Cannabis Smog Causes Public Outcry in Metro Vancouver

Recreational cannabis hasn't been legal for very long in Canada, but regions like Metro Vancouver have already received a lot of complaints about the smog and skunky smells coming from commercial marijuana growing and processing operations.

Last week, Metro Vancouver began working with local cannabis companies and other stakeholders on regulations to reduce the amount of pollution and unpleasant smells generated by grow ops during the flowering and harvesting period of the crops. The Metro Vancouver board is concerned that the volatile organic compounds (VOCs) released by these cannabis farms are reacting with sunlight and nitrogen oxides in the atmosphere to form ozone, which pollutes the environment and is harmful to people with respiratory issues.  

“During the summertime, where we see the discoloured haze, … a lot of that is from ozone," said Roger Quan - Metro Vancouver’s Director of Air Quality and Climate Change - told The Globe and Mail. “In the past, we had summers where we issued quite a few advisories about ozone levels exceeding the Canadian standards."

Metro Vancouver combated that problem in the past by imposing stricter regulations on oil refineries and vehicle emissions, and the board is ready to do the same with the cannabis industry in response to complaints from residents. Over the past year, Metro Vancouver has received 326 complaints about either the smell of the cannabis itself or chemicals used to mask those odors. Most of these complaints have been lodged against Canopy Growth Corp.'s facility in the Township of Langley, one of the world's largest legal cannabis farms. Quan said the company appeared to be using bulk amounts of a Febreze-like spray to try to cover up the strong skunky smell of cannabis. Canopy Growth, however, denied this claim.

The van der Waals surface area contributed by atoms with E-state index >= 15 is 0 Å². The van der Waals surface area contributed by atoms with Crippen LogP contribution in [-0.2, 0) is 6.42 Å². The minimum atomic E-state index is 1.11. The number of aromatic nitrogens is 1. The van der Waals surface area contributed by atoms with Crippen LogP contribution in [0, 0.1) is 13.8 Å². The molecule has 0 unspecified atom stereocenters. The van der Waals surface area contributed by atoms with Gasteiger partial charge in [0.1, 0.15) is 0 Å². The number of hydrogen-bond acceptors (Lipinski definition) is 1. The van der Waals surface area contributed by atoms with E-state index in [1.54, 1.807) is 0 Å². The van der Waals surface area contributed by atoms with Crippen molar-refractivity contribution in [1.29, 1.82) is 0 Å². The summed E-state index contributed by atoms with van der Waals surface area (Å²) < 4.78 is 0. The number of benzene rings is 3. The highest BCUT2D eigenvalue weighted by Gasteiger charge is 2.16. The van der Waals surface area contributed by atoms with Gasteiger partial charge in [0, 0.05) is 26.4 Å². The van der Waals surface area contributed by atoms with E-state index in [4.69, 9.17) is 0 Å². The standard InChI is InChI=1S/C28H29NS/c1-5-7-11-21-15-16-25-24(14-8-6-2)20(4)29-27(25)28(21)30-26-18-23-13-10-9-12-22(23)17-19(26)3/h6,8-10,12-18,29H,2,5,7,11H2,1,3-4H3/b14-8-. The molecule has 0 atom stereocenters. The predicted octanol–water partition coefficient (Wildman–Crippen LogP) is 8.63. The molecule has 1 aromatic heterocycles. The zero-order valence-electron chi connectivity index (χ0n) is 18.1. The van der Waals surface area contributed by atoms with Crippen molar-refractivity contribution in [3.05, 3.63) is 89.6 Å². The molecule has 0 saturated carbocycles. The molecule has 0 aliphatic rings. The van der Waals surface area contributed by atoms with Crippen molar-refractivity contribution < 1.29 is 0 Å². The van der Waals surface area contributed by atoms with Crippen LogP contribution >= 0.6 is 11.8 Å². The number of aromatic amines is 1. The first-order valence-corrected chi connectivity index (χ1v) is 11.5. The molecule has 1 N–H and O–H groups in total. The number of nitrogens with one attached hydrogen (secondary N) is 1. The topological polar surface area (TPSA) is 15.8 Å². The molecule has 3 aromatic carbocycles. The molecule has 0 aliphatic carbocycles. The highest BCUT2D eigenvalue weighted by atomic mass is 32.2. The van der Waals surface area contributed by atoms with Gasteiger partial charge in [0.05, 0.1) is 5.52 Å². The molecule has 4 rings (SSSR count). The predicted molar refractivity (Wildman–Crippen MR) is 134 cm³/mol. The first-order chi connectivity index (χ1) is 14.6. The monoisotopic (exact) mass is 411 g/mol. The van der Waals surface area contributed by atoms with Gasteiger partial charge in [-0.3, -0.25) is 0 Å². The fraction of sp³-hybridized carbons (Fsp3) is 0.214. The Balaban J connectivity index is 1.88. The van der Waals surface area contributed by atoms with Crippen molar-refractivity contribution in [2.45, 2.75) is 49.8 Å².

"We've listened to residents, we take their concerns seriously and intend on continuing to work with them and Metro Vancouver to find solutions to address any further issues," said Canopy Growth spokesperson Aly-Kahn Virani.

Regardless of whether or not Canopy is using odor-masking chemicals, the sheer number of complaints about the smell of their facility means that something needs to change. As Allan Rewak—Executive Director of Cannabis Council, an industry lobbying group—said, cannabis businesses are very interested in trying to appease the local communities they work in and eager to work with Metro Vancouver on fixing this problem.

However, Quan fears that Metro Vancouver doesn't have the power necessary to eliminate the odor and pollution problems on its own, so the board will also be sending a letter to Health Canada pushing for odor regulations to be put in place on a federal level. While there are currently federal odor control and pollution regulations in place for commercial cannabis growers, they aren't very clear and do not appear to be effectively addressing the issue.

Latest.

Saying you work in cannabis is sure to raise some eyebrows. Some people might be curious, others might not take you seriously, and still others might ask how they can invest. These cannabis executives dish on the reactions they get when they say they work in the space, and how those reactions have evolved over the past 10 years.

Can we see some ID please?

You must be 19 years of age or older to enter.